Entering the Nagoya Protocol
The Asia-Pacific (APAC) nation has become an official member of the international agreement to protect biological resources, the Nagoya Protocol on Access to Genetic Resources and the Fair and Equitable Sharing of Benefits Arising from their Utilisation (Nagoya Protocol).
Following its commitment on 17th August 2017, Korean news resource Business Korea reports how the cosmetics industry is likely to experience increased vulnerability.
The Nagoya Protocol was first introduced in Nagoya, Japan, and entered into force in 2014. Its primary aim is to split profits gained from accessing and using biological resources appropriately between countries that supply and use those ingredients.
As South Korea presented its ratification to the U.N. Secretariat in May 2017, it is now the 98th nation to become an official member of the Nagoya Protocol.
Genetic resource approval
Through the Nagoya Protocol, South Korean companies — that are famed for K-beauty phenomenon cosmetics and personal care items — are required to achieve approval to use genetic resources.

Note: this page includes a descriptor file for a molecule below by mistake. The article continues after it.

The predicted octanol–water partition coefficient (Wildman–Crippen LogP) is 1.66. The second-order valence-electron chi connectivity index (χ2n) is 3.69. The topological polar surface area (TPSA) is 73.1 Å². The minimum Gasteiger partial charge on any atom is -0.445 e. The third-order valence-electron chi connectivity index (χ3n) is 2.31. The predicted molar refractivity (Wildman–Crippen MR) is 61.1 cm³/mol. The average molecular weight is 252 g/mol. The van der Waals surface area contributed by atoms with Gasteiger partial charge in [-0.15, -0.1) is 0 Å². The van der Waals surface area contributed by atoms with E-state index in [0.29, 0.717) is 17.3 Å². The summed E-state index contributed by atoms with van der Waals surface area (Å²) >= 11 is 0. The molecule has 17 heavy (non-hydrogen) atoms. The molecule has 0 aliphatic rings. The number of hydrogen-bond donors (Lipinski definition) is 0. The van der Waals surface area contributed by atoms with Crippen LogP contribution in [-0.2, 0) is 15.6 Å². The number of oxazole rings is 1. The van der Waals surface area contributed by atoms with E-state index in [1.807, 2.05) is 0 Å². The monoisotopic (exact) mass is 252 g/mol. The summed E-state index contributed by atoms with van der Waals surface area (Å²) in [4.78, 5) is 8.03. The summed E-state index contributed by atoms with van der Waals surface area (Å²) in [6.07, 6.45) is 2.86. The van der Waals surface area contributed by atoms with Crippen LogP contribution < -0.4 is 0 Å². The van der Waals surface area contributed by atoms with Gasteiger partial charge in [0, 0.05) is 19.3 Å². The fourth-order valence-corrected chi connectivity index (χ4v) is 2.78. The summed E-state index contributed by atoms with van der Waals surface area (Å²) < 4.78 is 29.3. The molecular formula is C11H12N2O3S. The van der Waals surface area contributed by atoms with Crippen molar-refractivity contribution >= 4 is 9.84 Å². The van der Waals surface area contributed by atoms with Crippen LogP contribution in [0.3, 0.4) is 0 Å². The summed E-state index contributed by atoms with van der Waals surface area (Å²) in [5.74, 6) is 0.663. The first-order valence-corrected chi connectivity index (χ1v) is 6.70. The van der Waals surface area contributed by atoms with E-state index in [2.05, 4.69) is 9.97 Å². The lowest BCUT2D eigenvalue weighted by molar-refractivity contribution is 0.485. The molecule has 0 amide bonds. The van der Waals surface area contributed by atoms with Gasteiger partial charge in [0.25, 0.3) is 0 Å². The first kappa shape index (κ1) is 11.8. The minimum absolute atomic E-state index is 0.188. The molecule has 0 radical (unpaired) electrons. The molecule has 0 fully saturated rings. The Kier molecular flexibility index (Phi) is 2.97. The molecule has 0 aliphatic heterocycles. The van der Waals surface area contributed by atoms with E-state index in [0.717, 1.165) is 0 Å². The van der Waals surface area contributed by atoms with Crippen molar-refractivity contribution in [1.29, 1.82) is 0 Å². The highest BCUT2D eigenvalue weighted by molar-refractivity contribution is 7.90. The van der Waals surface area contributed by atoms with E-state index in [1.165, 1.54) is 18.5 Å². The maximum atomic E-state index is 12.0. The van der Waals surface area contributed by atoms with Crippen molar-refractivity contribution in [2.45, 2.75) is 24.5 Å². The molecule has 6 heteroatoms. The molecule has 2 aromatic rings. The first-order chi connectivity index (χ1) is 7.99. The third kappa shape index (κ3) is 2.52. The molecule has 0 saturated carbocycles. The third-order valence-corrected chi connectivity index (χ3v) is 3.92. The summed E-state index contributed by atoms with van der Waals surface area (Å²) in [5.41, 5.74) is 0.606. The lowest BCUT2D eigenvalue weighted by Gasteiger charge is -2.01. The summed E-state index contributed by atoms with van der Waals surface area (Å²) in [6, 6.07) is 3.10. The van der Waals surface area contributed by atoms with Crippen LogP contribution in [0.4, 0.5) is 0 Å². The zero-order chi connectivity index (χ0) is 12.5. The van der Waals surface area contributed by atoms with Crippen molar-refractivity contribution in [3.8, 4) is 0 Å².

At present, cosmetics companies import 70% of raw materials, and so now, will experience the additional costs of royalties relating to the supply and demand of raw materials.
Another leading APAC nation, China, entered into the Nagoya Protocol in September 2016. Upon entering the convention on biological diversity, China has stated that foreign firms must collaborate with Chinese companies when genetic resources are being used.
With this new protocol now in force, many South Korean companies are having to navigate their way around the protocol to ensure they know how to meet requirements while remaining strong within the marketplace.
Conglomerate leaders such as AmorePacific are likely to be prepared for these changes, by anticipating that becoming the 98th nation to sign up to the Nagoya Protocol may be an inevitable eventuality rather than a possibility.
Other countries, however, may hold back to look at how these regulations will realistically impact them. Brands now need to explore the genetic origins of raw materials, the costs resulting from sharing prices and available alternatives in South Korea.